Thread: anyone have linked-list sample codes?

  1. #1
    Registered User
    Join Date
    Sep 2001

    Unhappy anyone have linked-list sample codes?

    Any one have some simple sample codes for Linked-List codes? because from the examples I found from books, they mostly only declare integer data inside the node.

    What I concern is, I need an example which have declare a character (e.g : char name[30]) data inside the node.

    Thank you so much.

  2. #2
    Still A Registered User DISGUISED's Avatar
    Join Date
    Aug 2001
    I don't really understand why the data type of the node would effect your understanding of the data structure. Is there a more specific issue you need help with?

    P.S There are many many examples of linked lists found all over the web.

  3. #3
    Registered User hk_mp5kpdw's Avatar
    Join Date
    Jan 2002
    Northern Virginia/Washington DC Metropolitan Area
    Ah the beauty of STL:

    #include <list>     // For the list object
    #include <cstring>  // For strncpy
    #include <iostream> // For endl and cout
    using namespace std;
    struct node
        char data[30];
        node( char* info ) // Constructor for node struct
            strncpy( data, info, 30 );
    int main()
        list<node> NodeList;            // Linked list of nodes
        list<node>::iterator itList;    // To loop though the nodes
        // Build a linked list of nodes with some character strings.
        NodeList.push_back( node("Hello, today") );
        NodeList.push_back( node("is the") );
        NodeList.push_back( node("3rd of July.") );
        // Go through the linked list and output the data in the nodes.
        for( itList = NodeList.begin(); itList != NodeList.end(); ++itList )
            cout << (*itList).data << endl;
        return 0;
    I tested it after typing it in just as you see it above and there were no errors under MSVC++ 6.0. You could probably use #include <string> and use string objects instead of the character arrays.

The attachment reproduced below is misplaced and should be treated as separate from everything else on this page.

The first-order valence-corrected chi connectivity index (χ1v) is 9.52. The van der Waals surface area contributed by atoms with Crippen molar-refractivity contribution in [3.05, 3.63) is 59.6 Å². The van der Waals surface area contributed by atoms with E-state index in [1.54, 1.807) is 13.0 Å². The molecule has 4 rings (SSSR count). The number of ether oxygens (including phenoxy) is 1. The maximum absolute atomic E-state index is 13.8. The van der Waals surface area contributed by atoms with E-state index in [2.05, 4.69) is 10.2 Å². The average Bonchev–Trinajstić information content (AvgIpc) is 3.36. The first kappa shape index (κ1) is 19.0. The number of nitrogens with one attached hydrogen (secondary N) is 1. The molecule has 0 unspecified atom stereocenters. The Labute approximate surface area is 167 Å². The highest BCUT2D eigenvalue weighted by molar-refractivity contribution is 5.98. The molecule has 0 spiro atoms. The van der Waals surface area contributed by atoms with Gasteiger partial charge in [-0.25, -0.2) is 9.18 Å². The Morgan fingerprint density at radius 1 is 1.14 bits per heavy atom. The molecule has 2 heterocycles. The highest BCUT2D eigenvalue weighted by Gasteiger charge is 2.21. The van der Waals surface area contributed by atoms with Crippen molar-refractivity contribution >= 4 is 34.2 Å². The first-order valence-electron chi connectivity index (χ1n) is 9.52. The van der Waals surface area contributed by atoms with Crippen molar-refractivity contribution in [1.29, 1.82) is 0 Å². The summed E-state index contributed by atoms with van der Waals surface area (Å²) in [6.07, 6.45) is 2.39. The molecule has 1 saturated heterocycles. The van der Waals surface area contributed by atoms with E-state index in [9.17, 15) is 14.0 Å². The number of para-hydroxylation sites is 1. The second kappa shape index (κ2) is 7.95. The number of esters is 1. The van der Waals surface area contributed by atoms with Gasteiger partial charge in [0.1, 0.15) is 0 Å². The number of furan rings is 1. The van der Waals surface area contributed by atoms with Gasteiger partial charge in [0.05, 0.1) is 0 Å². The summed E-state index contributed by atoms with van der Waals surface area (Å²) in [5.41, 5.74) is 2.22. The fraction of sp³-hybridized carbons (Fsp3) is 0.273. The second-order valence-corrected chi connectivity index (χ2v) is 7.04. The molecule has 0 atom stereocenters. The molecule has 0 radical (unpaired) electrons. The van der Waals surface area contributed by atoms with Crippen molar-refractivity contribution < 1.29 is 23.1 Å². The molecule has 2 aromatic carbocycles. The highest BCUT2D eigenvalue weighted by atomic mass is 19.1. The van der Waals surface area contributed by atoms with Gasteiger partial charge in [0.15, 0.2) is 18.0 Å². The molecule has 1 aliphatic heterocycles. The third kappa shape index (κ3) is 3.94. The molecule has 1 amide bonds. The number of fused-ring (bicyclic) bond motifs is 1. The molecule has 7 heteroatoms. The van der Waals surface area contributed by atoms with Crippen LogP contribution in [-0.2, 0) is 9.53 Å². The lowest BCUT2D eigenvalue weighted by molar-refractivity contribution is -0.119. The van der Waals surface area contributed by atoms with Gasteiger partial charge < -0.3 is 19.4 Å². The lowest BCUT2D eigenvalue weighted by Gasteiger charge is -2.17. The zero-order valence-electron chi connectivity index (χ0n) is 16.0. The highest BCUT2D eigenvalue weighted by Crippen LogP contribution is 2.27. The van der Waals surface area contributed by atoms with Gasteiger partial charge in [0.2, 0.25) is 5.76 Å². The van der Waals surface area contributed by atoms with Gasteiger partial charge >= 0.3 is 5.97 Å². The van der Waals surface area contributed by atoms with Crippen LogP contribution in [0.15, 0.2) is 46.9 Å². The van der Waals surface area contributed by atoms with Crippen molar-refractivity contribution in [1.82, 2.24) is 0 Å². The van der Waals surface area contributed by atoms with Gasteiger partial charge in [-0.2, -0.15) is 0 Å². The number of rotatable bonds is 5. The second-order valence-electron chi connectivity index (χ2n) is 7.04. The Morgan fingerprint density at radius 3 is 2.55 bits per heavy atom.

"Owners of dogs will have noticed that, if you provide them with food and water and shelter and affection, they will think you are god. Whereas owners of cats are compelled to realize that, if you provide them with food and water and shelter and affection, they draw the conclusion that they are gods."
    -Christopher Hitchens

  4. #4
    STL is nice if you don't feel the need to understand what is going on under the behind the scenes.

    Basically a list is a structure to hold data. The list can contain a group of nodes (sometimes called links). Each node has two separate parts. One part is the address of the next node in the list. The other part is data. Data can be anything. It can be a single int, a single char, a single string, or a complex set of data. Each node will have the same data format format however. As with other structures, like arrays, just because the structure exists, doesn't mean that there is anything stored in it. That is the list can be empty.

    To add a node to the list you must first declare memory for the node. This is usually done dynamically, but it doesn't have to be. Data is then assigned to the various data members of the node either before or after adding it to the list. Use whatever assignment strategies are necessary depending on the type of the data member(s).

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